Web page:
Fossil Fuel Depletion 
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Book Reviews  > Fossil Fuel Depletion
Anyone who believes that exponential growth can go on forever in a finite world is either a madman or an economist.    
Kenneth E. Boulding 
The Coming Oil Crisis, Colin J. Campbell - Oil Geologists Colin J. Campbell and Jean Laherrère published an influential paper in 1995 predicting that oil production would peak in 2010. This book, published in 1997 is Campbell's effort to present information about oil depletion in a form suitable for non-specialists. Campbell presents a lot of interesting data, but his style of writing is rambling and somewhat hard to follow. A fortunate exception to this statement is his final summary chapter 'Synthesis: What It All Amounts To' which is a concise recapitulation of the information covered in the previous chapters. Another nice feature of the book is the interviews with various other oil geologists which are dispersed throughout the book. Some of them are more optimistic than Campbell about the onset in the decline of oil production, but it is clear that all of them believe that the great age oil discovery is over. The data showing the decline in oil discovery are more convincing than the models which attempt to predict the precise date of the corresponding decline in oil production.  
Hubbert's Peak and Beyond Oil, Kenneth S. Deffeyes - I will just post one comment for both of Deffeye's books. Deffeyes is another knowledgeable oil geologist trying to writing for a general audience about the analysis of oil discovery and production data. He has been in academia at Princeton University for many years, but he came from an oil industry background. His father was a pioneering petroleum engineer and Deffeyes describes himself as having grown up in the 'oil patch' in Oklahoma. After graduate school he was hired by Shell Oil where he met and worked with Hubbert. Overall his books are better written and easier to understand than Campbell’s, although he never presents the world oil discovery raw data in bell curve or histogram form. This omission is unfortunate since this piece of data is the single most convincing piece of evidence with regard to the demise of oil production. Even the most vigorous critics of an early date for peak oil production do not dispute that oil discovery peaked more than two decades ago. Deffeyes makes a more serious effort than Campbell to make the methods of fitting oil production data to project the peak date comprehensible to the layperson. However, if you are not mathematically inclined you will probably find this discussion hard to follow.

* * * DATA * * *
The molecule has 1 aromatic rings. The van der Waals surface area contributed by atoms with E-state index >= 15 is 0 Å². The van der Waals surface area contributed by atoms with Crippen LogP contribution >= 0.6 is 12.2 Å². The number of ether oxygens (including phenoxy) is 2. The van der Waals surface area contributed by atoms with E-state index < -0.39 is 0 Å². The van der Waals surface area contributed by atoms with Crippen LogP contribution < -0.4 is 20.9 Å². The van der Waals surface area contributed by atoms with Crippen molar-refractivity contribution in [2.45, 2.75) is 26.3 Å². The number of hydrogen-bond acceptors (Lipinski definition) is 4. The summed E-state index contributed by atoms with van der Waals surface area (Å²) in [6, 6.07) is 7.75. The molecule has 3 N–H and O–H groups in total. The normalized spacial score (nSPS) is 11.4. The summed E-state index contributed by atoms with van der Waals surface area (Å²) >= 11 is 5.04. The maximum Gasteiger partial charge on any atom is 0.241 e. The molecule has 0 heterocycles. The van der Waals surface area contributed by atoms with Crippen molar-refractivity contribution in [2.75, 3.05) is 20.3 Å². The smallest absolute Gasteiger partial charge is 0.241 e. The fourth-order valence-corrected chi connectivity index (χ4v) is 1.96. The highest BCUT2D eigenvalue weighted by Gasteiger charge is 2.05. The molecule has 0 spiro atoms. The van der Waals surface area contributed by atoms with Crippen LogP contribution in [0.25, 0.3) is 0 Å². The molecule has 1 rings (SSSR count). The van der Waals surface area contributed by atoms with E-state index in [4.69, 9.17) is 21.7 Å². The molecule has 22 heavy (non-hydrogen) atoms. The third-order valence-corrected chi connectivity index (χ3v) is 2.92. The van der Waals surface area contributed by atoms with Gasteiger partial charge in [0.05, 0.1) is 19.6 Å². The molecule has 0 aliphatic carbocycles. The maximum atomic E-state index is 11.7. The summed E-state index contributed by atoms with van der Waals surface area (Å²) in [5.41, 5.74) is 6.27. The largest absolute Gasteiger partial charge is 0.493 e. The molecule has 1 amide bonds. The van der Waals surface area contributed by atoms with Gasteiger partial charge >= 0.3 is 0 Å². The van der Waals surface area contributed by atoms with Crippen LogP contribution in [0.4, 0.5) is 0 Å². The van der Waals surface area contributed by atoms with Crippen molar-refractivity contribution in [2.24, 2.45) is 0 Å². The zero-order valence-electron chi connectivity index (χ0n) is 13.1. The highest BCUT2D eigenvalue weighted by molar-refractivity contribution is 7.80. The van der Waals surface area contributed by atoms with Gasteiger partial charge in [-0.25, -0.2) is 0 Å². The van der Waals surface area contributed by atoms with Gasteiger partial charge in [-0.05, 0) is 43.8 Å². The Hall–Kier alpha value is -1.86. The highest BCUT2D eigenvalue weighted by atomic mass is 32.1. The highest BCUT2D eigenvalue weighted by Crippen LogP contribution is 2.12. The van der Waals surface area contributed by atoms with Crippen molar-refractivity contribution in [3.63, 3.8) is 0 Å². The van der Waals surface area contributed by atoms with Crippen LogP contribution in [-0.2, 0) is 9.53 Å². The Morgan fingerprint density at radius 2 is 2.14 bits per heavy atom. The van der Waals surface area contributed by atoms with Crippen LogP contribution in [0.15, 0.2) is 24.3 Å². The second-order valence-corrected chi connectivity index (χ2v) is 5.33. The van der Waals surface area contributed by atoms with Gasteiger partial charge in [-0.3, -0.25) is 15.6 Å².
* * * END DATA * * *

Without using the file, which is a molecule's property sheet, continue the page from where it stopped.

Deffeyes' discussion of potential replacements for oil is not particularly inspired. Being a geologist he focuses on other energy sources which can be extracted from the earth: heavy oil, tar sands, coal, natural gas, oil shale and uranium. His discussion of these subjects is worth reading even though it is rather pessimistic. He is fairly dismissive of such things as organic farming, and solar/wind energy. Also apart from small fuel efficient cars and compact florescent light bulbs, he dismisses conservation as 'doing without'. If you put the separate pieces of his analysis together, you would think that he would be predicting a post-industrial apocalypse. However, he refuses to draw such a conclusion and remains guardedly optimistic about the future even though there appears to be little basis for such optimism based on the information and opinions he has presented.  
Twilight in the Desert, Matthew Simmons - Matthew Simmons is the CEO of an investment bank specializing in the energy industry. Predicting oil supply and demand is the essence of how Simmons earns a living. This book contains his analysis of long series of technical papers published by the engineers of Saudi Aramco, the company which is in charge of Saudi Arabia oil production and exploration business. He concludes that the huge Saudi oil production rates, which is largely due to the bounty of a handful of super giant oil fields, may soon enter a decline. This conclusion contradicts the public assertions of Saudi Aramco and the assumptions of most energy planners who assert that Saudi Arabia will be able to maintain and, in fact, increase its oil output until the middle of the century. Simmons comes across as a level headed, knowledgeable person trying to understand the truth about an important economic issue. 
The real science of political economy, which has yet to be distinguished from the bastard science, as medicine from witchcraft, and astronomy from astrology, is that which teaches nations to desire and labor for the things that lead to life; and which teaches them to scorn and destroy the things which lead to destruction. 
John Ruskin
Roger Brown